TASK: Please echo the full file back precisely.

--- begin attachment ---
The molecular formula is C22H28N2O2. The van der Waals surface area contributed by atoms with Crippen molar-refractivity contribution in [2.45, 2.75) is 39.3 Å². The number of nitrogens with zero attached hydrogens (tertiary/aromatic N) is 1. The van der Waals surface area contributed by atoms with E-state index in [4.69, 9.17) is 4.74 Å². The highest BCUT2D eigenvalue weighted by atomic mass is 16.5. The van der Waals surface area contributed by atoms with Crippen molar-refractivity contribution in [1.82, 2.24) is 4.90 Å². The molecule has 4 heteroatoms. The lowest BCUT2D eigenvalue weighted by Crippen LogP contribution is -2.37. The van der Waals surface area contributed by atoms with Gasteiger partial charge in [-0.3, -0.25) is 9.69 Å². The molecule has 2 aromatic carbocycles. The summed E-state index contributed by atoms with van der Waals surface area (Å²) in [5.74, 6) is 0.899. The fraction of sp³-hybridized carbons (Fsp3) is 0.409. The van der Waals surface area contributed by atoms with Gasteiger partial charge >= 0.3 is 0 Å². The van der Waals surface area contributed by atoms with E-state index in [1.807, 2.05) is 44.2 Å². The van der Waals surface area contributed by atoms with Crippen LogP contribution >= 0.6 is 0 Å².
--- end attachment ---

The molecular formula is C22H28N2O2. The van der Waals surface area contributed by atoms with Crippen molar-refractivity contribution in [2.45, 2.75) is 39.3 Å². The number of nitrogens with zero attached hydrogens (tertiary/aromatic N) is 1. The van der Waals surface area contributed by atoms with E-state index in [4.69, 9.17) is 4.74 Å². The highest BCUT2D eigenvalue weighted by atomic mass is 16.5. The van der Waals surface area contributed by atoms with Crippen molar-refractivity contribution in [1.82, 2.24) is 4.90 Å². The molecule has 4 heteroatoms. The lowest BCUT2D eigenvalue weighted by Crippen LogP contribution is -2.37. The van der Waals surface area contributed by atoms with Gasteiger partial charge in [-0.3, -0.25) is 9.69 Å². The molecule has 2 aromatic carbocycles. The summed E-state index contributed by atoms with van der Waals surface area (Å²) in [5.74, 6) is 0.899. The fraction of sp³-hybridized carbons (Fsp3) is 0.409. The van der Waals surface area contributed by atoms with Gasteiger partial charge >= 0.3 is 0 Å². The van der Waals surface area contributed by atoms with E-state index in [1.807, 2.05) is 44.2 Å². The van der Waals surface area contributed by atoms with Crippen LogP contribution >= 0.6 is 0 Å².